South Melbourne hip hop artist Remi Kolawole uses his lyrics to empower the people around him, to defy the hate of racism, and to let people know they're not alone.
However, the 25-year-old rapper had to go through his own trials as lonely "outsider" to get to this point. Remi was born to a loving Nigerian father and Caucasian mother, only to discover there was a whole world of discrimination outside the four walls of his home, once he began school.
"I went to school on the Mornington Peninsula. This is where I learnt I was black," he says, recalling racial slurs that were thrown at him on his first day of Kindergarten.
“Before that, I didn’t know I was an outsider. I spoke with a similar accent to all my friends. I had the same interests as they did. My mum was white, and my dad was black. They loved each other very dearly, so I didn’t think it would be any different outside our home. I quickly learnt that this equality only lived inside my head.”
"I quickly learnt that this equality only lived inside my head." - Remi
After that rude awakening, it was hard for Remi not to see racism, sexism, homophobia, and any other form of discrimination everywhere he went.
A marked moment in his life was when he joined his high school football team, where Remi found several of his teammates were not only racist, but "misogynistic". It was an experience that, he said, in addition to his daily bullying, made him feel like discrimination was the norm. It took him a year after graduating from school to clear his head from what he calls this "conditioning".
"This is not to say all my friends were racist, women haters," he concedes. "Most of the ones who were, didn’t even realise they were, they were just mimicking their parents and the sh*t they saw on telly."
It wasn't until Remi left school and began university, where he was studying to be a nurse, that he discovered rap and the freedom it gave him to express himself. He was 19-years-old at the time.
"My friend Matt dared me to write a rap. I was a fan of rap and had written a verse once at school, but had left it until that moment.
“When I wrote my first rap, I felt this freedom. The ability to finally say, do, and be whatever I wanted was right in front of me. Even if it was only for three-and-a-half minutes in this Garageband session," he says.
Taken over by his new passion for lyrics, Remi started trading in his university study sessions for writing ones and soon enough new opportunities for his art began to present themselves. A friend of his introduced him to her boyfriend, a beatmaker named "J"; their pivotal collaboration began.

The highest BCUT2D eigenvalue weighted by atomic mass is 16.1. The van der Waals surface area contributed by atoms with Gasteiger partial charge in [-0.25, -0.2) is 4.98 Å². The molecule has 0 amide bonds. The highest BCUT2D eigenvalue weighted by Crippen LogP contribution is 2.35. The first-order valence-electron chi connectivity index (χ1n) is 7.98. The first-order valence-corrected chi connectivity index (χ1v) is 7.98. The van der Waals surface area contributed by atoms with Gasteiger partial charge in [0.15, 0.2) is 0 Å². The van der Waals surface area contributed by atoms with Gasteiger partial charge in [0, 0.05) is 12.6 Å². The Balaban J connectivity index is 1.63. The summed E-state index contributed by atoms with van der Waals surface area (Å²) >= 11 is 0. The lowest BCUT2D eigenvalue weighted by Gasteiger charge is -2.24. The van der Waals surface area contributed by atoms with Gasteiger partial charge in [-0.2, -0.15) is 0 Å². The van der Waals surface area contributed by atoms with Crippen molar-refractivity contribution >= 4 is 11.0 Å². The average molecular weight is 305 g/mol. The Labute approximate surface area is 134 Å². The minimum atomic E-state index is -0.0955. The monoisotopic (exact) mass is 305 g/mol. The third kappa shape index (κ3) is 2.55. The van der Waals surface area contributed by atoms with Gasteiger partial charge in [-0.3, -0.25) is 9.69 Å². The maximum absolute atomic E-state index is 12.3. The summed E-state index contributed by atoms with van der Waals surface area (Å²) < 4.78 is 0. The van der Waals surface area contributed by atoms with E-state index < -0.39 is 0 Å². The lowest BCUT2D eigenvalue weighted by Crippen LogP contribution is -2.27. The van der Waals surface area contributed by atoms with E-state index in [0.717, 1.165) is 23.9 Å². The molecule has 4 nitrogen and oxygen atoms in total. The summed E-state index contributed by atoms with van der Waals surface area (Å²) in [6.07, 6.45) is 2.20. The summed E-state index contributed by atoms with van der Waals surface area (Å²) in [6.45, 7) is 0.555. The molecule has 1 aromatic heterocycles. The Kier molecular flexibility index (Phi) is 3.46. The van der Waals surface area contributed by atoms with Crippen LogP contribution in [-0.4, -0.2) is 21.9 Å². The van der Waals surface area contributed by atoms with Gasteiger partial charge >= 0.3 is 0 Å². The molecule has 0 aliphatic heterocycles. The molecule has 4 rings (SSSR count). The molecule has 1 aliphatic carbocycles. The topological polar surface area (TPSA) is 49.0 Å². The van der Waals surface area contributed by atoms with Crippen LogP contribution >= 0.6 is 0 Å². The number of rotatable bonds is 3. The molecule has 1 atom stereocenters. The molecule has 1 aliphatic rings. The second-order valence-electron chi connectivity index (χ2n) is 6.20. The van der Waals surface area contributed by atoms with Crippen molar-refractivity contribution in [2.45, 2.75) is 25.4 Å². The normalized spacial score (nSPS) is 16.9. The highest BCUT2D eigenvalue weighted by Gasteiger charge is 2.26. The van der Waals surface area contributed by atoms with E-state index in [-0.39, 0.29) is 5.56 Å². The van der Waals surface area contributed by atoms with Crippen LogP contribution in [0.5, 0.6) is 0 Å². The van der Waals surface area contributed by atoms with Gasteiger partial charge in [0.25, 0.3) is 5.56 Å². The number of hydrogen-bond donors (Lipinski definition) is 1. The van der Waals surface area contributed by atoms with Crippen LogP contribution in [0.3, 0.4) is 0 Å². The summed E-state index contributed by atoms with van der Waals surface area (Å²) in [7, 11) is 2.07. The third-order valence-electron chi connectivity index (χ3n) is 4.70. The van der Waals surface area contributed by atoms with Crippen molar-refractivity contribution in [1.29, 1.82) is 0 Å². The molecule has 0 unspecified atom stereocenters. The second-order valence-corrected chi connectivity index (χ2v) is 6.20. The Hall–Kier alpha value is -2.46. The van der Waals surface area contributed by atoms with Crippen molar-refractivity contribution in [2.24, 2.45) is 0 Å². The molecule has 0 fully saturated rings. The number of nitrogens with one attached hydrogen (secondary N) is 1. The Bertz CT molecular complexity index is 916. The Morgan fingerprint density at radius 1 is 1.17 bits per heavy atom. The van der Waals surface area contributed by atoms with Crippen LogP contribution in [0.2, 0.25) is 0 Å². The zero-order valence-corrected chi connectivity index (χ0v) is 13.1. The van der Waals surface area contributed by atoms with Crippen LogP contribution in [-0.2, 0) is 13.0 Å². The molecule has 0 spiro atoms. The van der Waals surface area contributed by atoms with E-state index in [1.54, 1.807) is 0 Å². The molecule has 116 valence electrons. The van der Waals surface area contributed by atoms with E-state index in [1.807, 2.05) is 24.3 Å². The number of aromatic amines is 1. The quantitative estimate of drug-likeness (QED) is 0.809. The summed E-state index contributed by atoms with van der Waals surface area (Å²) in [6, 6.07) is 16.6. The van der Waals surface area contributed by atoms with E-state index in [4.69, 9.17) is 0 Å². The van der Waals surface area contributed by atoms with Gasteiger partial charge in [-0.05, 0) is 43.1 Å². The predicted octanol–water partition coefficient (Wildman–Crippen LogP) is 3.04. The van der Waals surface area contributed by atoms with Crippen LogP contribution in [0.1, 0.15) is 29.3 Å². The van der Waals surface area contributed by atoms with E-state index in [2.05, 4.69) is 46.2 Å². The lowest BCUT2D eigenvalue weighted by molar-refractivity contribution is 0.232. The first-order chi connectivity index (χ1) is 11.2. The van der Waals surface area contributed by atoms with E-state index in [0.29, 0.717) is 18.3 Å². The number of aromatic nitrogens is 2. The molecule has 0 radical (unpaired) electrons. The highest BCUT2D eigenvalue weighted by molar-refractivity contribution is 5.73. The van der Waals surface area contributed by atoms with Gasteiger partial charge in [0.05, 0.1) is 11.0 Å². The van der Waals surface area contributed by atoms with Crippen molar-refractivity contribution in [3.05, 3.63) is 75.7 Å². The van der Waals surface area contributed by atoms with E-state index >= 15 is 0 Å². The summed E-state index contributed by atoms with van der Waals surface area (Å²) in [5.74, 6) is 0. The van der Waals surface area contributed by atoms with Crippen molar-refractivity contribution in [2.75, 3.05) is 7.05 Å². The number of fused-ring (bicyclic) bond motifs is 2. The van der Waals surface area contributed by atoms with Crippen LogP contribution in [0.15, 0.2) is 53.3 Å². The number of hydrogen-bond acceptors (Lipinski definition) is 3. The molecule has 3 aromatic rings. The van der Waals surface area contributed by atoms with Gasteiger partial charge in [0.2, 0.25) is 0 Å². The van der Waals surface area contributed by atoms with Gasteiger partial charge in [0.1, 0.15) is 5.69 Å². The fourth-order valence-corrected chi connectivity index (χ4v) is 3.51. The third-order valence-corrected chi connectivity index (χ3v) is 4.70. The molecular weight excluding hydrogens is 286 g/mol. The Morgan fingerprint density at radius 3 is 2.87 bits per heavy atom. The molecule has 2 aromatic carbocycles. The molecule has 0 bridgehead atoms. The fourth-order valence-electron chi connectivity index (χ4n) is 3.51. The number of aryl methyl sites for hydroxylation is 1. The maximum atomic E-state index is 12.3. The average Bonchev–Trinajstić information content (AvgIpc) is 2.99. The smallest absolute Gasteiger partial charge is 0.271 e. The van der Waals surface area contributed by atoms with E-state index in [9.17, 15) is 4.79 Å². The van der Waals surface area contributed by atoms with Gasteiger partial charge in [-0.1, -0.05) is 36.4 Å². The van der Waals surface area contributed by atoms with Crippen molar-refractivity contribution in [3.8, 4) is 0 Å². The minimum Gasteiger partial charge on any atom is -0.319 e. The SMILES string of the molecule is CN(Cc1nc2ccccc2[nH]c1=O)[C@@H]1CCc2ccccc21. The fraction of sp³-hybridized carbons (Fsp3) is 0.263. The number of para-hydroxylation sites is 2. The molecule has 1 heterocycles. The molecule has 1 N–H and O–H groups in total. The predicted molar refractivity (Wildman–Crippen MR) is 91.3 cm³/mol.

"We started working together after that, and quickly became brothers. Both his parents were from Cape Town. They’d left during Apartheid just to have him. I now knew someone, with serious wisdom, who understood what it was to be different, to be kept down for no more than your melanin," Remi says.
J opened Remi's eyes to a whole new world of multiculturalism that lived within the Australian music scene. The experience, Remi says, helped him come to terms with his own biracial identity, and put the conditioning of his youth behind him.
“Since then, in myself, I feel everything has begun to align. Sure racism hits me every day. I’m reminded constantly that I am black. But I'm not ashamed anymore," he says.
Remi hopes to continue using his music, his lyrics, and his raps to bring people together.
He says, "I understand it’s a gift to be different and I want to make sure anybody of any colour, religion, sexual orientation, et cetera feels the same way.”
Remi makes up one of ten 'social influencers' set to go-live on SBS 2 Facebook this month as part of SBS Uncensored: a project where young Australians can talk openly about what issues matter to them.
Remi was live @ 12 midday on Friday, July 15 on SBS 2. Catch up below & like the page to get a notification for the next one!
Remi's new album 'Divas and Demons’ is out soon, for more info head to remikolawole.com